Mark P. Kumler, Ph.D.
This project utilizes GIS to investigate changes in benthic and demersal habitats in the San Pedro Channel, off the coast of California, over time. This project will also use a variety of ESRI products. The work was carried out for the Ocean Institute at Dana Point, which functioned as the client institution for the project. The Ocean Institute is heavily involved in the gathering of sample data for the purpose of monitoring benthic and demersal species that are native to the San Pedro Channel, for the State of California. Using this system will enable the Institute to use its sample data to detect changes in the populations of various species due to the effects of ocean temperature change, and to determine the extent of correlation between the two phenomena. This GIS enables the client to produce maps that depict the location of the sample points of their surveys, and simple statistical charts that measure the level of correlation between the changes in frequency of species occurrence and changes in the ocean temperature. These maps and charts can be output in either paper or digital format and be updated in near real-time from the client’s server, and are designed to be understood by an audience comprised of students from elementary school through high school. This functionality supports the client’s stewardship of the Dana Point Marine Wildlife Sanctuary, as well as its stated objective to inspire all generations, through education, to become responsible stewards of our oceans.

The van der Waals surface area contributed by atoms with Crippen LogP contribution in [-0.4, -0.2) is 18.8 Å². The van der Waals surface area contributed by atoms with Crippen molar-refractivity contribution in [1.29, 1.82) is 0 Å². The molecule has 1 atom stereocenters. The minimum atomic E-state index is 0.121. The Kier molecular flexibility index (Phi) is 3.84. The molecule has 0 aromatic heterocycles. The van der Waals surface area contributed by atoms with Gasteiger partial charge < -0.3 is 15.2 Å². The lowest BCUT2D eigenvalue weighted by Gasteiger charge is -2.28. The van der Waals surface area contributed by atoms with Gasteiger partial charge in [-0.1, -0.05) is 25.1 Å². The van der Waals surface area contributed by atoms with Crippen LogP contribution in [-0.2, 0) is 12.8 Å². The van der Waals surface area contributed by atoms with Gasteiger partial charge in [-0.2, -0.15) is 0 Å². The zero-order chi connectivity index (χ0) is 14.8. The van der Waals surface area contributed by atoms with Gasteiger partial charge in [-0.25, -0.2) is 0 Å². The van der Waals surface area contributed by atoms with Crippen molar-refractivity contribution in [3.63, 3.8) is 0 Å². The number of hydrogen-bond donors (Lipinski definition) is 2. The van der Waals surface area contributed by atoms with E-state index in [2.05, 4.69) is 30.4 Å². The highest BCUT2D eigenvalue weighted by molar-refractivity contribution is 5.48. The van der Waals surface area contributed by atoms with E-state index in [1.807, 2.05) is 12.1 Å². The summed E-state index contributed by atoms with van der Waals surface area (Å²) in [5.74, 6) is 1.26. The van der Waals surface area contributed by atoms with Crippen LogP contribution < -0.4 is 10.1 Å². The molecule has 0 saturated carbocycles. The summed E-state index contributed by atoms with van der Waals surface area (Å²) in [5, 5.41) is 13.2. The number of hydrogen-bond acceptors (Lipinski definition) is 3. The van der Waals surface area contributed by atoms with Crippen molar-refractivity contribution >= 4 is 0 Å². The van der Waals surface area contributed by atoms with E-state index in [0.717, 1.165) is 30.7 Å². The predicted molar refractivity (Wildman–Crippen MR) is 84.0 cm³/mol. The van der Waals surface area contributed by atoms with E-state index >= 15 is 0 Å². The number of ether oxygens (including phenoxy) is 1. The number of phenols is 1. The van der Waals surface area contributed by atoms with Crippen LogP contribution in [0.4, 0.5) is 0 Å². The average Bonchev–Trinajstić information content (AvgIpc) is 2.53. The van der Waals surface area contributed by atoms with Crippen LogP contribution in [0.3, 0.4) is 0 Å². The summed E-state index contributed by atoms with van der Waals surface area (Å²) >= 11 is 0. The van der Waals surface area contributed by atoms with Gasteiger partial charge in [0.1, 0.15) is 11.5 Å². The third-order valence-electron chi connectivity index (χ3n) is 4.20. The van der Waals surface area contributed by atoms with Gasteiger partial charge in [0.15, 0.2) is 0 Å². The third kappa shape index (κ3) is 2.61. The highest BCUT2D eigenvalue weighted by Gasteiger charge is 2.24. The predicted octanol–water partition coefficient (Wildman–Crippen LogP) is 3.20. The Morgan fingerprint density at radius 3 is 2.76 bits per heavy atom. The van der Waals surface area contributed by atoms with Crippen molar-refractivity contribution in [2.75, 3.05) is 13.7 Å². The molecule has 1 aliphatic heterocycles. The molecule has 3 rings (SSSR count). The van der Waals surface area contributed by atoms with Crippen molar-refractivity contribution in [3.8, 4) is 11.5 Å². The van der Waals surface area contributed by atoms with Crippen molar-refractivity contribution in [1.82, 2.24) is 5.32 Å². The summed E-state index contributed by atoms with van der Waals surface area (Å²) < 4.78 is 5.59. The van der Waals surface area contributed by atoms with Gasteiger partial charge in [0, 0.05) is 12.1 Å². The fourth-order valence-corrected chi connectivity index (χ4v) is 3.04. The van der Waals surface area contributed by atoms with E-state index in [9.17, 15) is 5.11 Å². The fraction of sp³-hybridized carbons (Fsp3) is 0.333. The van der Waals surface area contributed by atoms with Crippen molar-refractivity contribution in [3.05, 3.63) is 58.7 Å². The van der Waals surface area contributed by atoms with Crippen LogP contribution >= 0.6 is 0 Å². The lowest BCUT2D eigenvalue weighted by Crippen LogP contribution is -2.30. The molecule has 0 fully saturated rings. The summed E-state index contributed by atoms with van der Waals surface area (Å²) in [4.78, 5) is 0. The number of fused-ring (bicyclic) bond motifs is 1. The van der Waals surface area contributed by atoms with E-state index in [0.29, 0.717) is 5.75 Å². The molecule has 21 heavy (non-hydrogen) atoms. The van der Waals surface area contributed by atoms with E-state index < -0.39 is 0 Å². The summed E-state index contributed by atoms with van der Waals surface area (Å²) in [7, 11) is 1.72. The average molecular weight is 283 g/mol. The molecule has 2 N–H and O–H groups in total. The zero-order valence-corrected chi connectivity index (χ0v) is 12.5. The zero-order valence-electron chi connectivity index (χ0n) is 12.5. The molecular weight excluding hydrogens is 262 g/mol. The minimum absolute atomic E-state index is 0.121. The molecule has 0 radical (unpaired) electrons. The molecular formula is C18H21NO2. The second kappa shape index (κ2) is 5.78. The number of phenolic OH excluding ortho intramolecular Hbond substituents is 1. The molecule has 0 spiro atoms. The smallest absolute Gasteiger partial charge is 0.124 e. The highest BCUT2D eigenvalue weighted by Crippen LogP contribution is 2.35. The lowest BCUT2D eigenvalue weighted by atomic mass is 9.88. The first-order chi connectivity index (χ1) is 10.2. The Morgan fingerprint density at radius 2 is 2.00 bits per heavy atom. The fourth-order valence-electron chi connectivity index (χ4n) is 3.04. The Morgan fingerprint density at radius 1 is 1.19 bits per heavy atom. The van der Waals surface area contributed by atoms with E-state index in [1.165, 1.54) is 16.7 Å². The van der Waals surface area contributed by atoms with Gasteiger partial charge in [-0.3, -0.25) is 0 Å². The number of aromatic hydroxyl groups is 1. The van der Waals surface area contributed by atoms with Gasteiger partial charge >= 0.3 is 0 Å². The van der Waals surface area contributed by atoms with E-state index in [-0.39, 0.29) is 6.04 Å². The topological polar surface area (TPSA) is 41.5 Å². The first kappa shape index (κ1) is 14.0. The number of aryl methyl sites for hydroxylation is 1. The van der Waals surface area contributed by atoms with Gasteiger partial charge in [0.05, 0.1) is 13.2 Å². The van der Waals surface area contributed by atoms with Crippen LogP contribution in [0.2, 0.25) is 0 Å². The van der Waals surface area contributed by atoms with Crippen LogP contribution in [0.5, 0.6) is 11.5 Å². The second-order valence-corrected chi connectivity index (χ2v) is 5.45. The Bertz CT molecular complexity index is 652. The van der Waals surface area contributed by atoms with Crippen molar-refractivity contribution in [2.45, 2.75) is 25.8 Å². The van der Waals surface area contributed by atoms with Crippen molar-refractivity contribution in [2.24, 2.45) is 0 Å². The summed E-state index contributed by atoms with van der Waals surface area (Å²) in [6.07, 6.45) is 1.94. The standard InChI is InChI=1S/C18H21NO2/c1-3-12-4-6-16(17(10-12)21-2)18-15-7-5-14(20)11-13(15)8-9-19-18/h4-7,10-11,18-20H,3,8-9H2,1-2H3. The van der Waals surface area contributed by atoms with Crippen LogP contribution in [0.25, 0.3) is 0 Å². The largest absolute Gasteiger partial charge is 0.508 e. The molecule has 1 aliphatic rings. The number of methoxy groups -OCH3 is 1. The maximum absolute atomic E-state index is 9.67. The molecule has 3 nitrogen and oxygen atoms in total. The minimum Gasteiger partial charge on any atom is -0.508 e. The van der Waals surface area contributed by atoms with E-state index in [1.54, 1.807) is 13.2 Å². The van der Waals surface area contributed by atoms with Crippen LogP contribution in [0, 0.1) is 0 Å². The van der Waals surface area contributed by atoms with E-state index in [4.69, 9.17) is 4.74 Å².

Bigley, P. C. (2006). A Geographic Information System Supporting Ocean Institute Research on Benthic and Demersal Species in the San Pedro Channel (Master's thesis, University of Redlands). Retrieved from http://inspire.redlands.edu/gis_gradproj/41